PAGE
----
Bob Doll at Nuveen says he does not expect a recession (for the next few quarters) but remains neutral towards stocks:
“Although stock prices have advanced over the last couple of weeks, investors remain focused on downside economic and policy risks and are increasingly concerned about a possible recession. The latest manufacturing readings hurt economic sentiment, while trade issues, turmoil in Hong Kong, the increasing likelihood of a messy, no-deal Brexit and a downturn in European growth are increasing worries.”
The Institute for Supply Management August Report points to an economic slow-down, with the Purchasing Managers’ Index (PMI) falling to 49.1 percent, from 51.2 percent in July. The New Orders Index also declined, to 47.2 percent from 50.8 percent in July. Readings below 50 indicate contraction.
“…The 2020 U.S. elections linger in the backdrop, offering potential to produce either a dramatic shift in economic policy should the Democrats retake the White House, or continued policy uncertainty should President Trump win reelection.
Against this backdrop, investors are struggling to position their portfolios. Consensus appears to say that it is time to turn more defensive, but U.S. Treasuries and other government bond yields appear to offer little if any value. Indeed, government bond markets are pricing in a high likelihood of a recession and a prolonged period of sluggish growth. At the same time, equity markets have been range bound over the last several months (and, by some measures, since the start of 2018) and are providing unclear signals.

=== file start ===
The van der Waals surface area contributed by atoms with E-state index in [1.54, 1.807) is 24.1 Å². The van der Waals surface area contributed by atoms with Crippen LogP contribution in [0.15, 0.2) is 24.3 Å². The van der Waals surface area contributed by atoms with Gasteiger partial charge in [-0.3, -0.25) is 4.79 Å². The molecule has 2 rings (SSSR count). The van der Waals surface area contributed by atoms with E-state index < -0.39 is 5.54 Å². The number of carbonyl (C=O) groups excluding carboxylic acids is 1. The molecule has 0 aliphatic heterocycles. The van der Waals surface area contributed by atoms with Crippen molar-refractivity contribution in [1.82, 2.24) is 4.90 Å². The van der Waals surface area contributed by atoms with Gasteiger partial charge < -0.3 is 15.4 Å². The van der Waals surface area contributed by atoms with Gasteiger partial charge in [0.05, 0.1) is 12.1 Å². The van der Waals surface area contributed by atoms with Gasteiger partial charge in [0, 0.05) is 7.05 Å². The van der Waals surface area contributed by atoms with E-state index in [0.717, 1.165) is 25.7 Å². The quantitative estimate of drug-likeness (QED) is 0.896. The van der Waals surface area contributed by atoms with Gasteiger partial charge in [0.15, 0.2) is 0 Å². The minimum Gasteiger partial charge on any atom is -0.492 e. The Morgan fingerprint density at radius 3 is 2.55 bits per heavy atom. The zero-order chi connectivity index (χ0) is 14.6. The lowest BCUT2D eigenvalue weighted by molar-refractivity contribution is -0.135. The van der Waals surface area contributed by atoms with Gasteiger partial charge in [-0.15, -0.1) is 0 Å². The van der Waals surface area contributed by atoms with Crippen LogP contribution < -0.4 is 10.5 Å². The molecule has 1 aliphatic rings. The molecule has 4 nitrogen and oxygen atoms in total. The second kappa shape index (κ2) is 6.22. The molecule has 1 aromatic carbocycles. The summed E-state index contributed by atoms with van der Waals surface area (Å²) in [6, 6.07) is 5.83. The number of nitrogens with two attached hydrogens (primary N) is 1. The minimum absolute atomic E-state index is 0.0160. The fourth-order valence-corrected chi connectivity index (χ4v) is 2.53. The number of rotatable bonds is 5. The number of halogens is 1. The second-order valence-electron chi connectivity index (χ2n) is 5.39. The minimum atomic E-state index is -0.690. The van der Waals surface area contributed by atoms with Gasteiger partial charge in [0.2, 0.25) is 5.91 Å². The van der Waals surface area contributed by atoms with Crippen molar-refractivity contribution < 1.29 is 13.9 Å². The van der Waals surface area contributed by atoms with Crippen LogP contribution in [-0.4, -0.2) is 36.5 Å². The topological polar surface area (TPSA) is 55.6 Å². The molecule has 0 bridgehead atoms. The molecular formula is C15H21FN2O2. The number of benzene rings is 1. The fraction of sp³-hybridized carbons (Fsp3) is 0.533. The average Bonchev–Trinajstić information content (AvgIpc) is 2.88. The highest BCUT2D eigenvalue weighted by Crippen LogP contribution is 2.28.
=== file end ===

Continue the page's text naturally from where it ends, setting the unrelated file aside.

In our view, the preponderance of the evidence suggests that growth will remain sluggish but a recession will be avoided, at least for the next few quarters. In other words, we think the signals coming from the equity markets are more accurate than those coming from government bond markets. Nevertheless, we continue to have a broadly neutral view toward stocks, and think investors should remain selective, focusing on such themes as companies that offer compelling value and those that have the ability to put relatively high levels of free cash flow to work.”
The wild card is the impact that high levels of uncertainty may have on business investment and employment.
This is a time to be defensive.
Bonds, traditional dividend-paying blue chips, and growth stocks all appear over-priced at current levels. Small caps are high risk in the current volatile environment and we are focused on large cap stocks with strong cash flows and defensible market position in non-cyclical industries. Some cyclical sectors may present value but investors need to be selective because of vulnerability to a potential down-turn.